If you’ve parented your children well, as they reach young adulthood, you should be out of a job. It’s a scary world out there, and it’s hard to see them as adults. Every summer we attend graduations and weddings and my thoughts are always, “They look so young!” If you want your babies to stay Read More
by Maxine Marsolini (our financial and blended families guru!) The decrees of the Lord are firm, and all of them are righteous. They are more precious than gold, than much pure gold; …Psalm 19:9b-10a Some things money can’t buy, like knowing Jesus at an early age; that’s a priceless possession. When I look back Read More
Thank you, Pam. Every time I read this piece, I think of something else to add. As someone whose parents divorced when I was 16, I remember that all the adults involved, including my parents’ respective support systems, were consumed with the emotional and logistical needs my parents were dealing with. In retrospect, I completely understand that. However there were two teenage kids whose emotional experiences were pretty much ignored. My “coping” involved gaining about 70 pounds that year and no one had the skill or tools to deal with the anger and depression behind that. (Picking on me for getting fat or trying to micromanage my eating didn’t help.) I think that’s what I meant by “in a perfect world,” having someone willing and able to be there for the kids and help them deal with the emotional backlash. I felt very much alone during that time.
It might surprise you to know that….the percentage of 12 year olds addicted to porn….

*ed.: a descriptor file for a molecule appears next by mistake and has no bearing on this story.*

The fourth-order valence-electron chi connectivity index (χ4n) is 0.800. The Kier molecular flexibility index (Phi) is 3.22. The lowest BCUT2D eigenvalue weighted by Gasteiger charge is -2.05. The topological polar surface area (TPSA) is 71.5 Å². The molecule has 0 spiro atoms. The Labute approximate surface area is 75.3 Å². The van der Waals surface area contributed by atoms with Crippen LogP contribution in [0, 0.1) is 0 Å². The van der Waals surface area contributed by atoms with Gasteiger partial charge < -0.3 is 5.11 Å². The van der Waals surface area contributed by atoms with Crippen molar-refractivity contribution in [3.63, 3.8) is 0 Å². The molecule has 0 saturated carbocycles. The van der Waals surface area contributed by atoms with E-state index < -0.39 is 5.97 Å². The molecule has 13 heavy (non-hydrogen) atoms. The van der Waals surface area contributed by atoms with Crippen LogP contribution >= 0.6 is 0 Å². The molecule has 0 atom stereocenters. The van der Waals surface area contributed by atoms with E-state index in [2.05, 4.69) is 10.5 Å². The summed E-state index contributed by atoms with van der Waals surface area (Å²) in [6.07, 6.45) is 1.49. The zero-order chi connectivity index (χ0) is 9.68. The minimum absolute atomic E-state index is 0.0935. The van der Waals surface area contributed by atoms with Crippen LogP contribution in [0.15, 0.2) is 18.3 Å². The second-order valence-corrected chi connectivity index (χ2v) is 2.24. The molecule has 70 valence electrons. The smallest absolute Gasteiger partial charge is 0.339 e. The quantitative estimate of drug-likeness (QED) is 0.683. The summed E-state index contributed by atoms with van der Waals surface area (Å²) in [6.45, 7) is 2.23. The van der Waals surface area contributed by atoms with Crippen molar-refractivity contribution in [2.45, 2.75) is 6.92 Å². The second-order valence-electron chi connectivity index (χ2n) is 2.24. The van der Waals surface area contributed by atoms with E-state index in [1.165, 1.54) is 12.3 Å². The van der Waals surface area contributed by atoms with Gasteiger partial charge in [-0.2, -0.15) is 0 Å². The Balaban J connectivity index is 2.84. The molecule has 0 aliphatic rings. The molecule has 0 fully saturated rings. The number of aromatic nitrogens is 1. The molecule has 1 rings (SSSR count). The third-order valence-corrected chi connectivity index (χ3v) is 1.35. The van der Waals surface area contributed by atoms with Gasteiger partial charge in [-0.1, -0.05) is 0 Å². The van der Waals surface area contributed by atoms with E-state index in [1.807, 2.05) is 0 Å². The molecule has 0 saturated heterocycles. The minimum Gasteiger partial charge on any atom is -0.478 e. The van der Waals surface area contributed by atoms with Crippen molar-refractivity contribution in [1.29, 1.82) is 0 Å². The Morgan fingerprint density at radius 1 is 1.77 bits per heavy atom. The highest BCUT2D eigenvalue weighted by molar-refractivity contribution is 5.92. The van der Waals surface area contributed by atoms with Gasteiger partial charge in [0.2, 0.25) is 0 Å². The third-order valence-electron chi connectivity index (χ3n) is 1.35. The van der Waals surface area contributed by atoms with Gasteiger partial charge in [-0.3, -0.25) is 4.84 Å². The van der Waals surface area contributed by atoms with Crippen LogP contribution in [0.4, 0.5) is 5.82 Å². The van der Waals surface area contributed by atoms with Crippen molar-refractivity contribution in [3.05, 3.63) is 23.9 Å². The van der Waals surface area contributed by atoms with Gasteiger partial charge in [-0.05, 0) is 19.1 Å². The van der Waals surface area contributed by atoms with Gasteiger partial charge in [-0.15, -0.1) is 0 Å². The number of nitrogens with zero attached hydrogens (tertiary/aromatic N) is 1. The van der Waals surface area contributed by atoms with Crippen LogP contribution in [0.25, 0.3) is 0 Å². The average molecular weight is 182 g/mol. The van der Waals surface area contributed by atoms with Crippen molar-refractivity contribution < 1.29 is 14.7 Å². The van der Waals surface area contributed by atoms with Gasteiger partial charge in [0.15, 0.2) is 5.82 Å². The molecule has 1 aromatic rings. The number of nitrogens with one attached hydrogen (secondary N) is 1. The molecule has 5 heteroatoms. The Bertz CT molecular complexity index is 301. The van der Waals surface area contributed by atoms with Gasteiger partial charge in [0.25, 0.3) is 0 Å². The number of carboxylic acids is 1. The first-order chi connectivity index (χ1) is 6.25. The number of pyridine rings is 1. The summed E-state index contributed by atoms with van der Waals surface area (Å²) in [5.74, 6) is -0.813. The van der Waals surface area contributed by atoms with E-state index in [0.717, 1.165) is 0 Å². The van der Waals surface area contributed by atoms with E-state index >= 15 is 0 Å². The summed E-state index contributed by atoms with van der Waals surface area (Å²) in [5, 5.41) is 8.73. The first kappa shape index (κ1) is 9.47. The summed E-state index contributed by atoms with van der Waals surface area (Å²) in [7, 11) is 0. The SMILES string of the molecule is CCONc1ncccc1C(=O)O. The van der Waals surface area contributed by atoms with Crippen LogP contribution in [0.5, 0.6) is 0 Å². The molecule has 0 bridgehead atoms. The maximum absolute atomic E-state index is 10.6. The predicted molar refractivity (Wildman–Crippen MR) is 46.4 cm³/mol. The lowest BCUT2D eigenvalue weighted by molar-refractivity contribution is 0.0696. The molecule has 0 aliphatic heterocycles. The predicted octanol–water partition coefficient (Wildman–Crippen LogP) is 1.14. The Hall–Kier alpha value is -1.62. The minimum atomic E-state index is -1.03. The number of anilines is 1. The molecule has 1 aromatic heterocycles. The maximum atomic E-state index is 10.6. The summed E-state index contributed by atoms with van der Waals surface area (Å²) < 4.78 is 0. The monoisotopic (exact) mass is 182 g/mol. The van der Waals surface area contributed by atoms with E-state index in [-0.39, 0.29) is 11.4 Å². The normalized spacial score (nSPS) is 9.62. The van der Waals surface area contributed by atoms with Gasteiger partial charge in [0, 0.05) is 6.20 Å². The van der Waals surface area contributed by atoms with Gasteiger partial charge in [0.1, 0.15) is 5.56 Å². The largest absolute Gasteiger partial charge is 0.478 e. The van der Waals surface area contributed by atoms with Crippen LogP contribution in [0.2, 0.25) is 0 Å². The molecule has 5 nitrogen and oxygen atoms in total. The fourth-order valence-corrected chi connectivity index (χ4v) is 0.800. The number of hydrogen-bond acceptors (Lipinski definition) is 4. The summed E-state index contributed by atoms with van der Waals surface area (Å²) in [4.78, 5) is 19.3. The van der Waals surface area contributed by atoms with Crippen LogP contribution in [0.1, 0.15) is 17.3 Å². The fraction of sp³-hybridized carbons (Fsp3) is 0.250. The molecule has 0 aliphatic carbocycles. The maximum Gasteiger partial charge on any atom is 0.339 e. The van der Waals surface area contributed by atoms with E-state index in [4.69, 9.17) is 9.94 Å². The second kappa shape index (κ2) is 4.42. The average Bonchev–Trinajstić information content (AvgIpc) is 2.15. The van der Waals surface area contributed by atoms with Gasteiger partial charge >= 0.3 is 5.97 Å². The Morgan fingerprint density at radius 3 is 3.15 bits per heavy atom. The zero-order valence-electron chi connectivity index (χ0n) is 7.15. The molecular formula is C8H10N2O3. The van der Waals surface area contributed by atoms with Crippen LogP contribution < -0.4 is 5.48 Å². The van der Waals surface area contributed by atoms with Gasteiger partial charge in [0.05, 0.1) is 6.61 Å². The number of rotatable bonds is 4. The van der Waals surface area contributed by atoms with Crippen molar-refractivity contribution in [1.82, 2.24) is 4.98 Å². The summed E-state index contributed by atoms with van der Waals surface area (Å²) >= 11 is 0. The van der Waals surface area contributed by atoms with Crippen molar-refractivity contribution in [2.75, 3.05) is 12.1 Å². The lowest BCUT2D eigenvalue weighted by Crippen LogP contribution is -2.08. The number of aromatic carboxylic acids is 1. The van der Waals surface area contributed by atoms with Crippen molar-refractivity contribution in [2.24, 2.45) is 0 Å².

OK, you’ve worked with your child for years preparing them for college. They’ve done the community service since junior high that looks great on their entrance applications. You’ve sat through every sporting event until you are the official stats keeper, and snack packer. You’ve cringed through advanced Algebra, agonized over assisting them on their SAT’s, Read More
Too often college students reach their second year and choose to drop out. Now what? There are some questions you need to ask yourself. Get brutally honest and take a few forward steps until you find your balance again. Could taking a break help your situation? Sometimes the pressure of studies, new environments, etc. take Read More
by Dr. Jane Bluestein Counselors know that when parents set clear boundaries, they take care of their teens and themselves. An earlier version of this article first appeared in the counseling magazine, Adolescence (March 1994), to support the work of counselors and therapists working with parents and families. Talk to the parents of any teenager and Read More
by Dr. Jane Bluestein A Win-Win Alternative to an Authoritarian or Permissive Approach Few of us are especially adept at setting boundaries with anyone, and for good reason. Let’s back up a bit. When you were growing up, were you told that other people’s needs were more important than yours? Were you rewarded for self-sacrificing Read More
by Dr. Jane Bluestein Practical tips for parents and caregivers • Choices, like boundaries, are motivational tools that encourage cooperation through input and empowerment. Offer choices in the absence of desirable child behavior, to encourage your child to perform a particular behavior he or she is not currently demonstrating. • Choices can help you avoid Read More
by Dr. Jane Bluestein …And why they are better than rules Boundaries are tools for building cooperation in relationships, for letting others know what you want, and for letting them know which options are available to them (for getting what they want). Set boundaries when you want behaviors to change and wish to avoid Read More